a few months ago we were still looking for a flat. In fact we were flat hunting for 18 months. I am not joking. 18 months. this is how it went – we would see this many properties, I would get hung up on one, usually something way over our budget, I would want to get it at any cost, borrow the maximum we can, steal from family, I did one night check online how much you can get for a kidney (who didn’t…). My wife, thankfully, is sane, and would hold me back, and so we were saved from losing vital organs and family ties, but every time it would happen, It took me weeks to recover and go back out there. this cycle repeated more than I care to admit, but I like to think that I`ve grown from it and am a different man now.
so I placed my offer and now I coolly get it out of my mind. Not flipping – breathing slowly. que sera etc.
wish me luck though.
Again, excuse the cheesy pun. It was that or ‘cauliflowers in the attic’ but as it is my wife’s birthday, and she is so far the only reader of these lines, I opted for something more romantic (Maybe I should have stuck with it, she does have a creepy relationship with her siblings).
This salad is another contender for the mezze section of the menu. The pairing of tahini and cauliflower is very common in Palestinian cooking and is as simple as it is delicious – you simply deep fry, or in this case roast the vegetable, plate it and spoon some plain tahini (this brand is amazing! from green valley off Edgware road) and to cut the richness squeeze a tomato or lemon on top, and some herbs – I thing spring onion rounds it off nicely.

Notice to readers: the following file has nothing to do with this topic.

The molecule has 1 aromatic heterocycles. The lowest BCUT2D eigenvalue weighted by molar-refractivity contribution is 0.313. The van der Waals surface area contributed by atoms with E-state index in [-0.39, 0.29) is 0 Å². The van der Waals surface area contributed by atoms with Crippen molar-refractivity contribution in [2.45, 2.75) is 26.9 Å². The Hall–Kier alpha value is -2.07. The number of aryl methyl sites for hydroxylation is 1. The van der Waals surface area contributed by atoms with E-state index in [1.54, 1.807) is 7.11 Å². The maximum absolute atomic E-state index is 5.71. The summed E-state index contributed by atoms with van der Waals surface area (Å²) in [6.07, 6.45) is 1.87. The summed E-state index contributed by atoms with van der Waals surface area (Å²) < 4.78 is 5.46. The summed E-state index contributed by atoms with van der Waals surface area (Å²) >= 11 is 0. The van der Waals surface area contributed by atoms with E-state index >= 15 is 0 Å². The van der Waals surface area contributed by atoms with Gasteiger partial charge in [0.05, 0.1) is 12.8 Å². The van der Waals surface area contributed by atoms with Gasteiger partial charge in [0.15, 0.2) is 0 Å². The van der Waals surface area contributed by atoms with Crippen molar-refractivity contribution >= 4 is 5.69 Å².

instead of squeezing the tomato I tried this simple tomato sauce made with fresh grated tomatoes, chillies and olive oil, as I`ve seen done in a few places.A nice touch but as this is such a good dish, it can do without.
On the business plan front, my friend Ben, star that he is, came through and mailed me some very good work, or at least I think its good, as I really am clueless about these things, and I don’t speak a word of corporate( note to self – make sure no potential investor reads this blog).
But I still have a lot of work to do before my Wednesday meeting, which I will have to do on Tuesday because as I said, it is my wife’s birthday today.We are not doing much, as our birthday budget was blown on anti aging face cream made of pearl dust and mashed up babies that costs like a ski holiday, and a sunday roast at Hix oyster and chop-house( which was meant to be amazing but was actually pub grub quality at thrice the price. Such a shame, when there are so many nice places we could have gone to in this town) so with no money left for a present, I promised her a poem, and I only do Haiku, so here goes –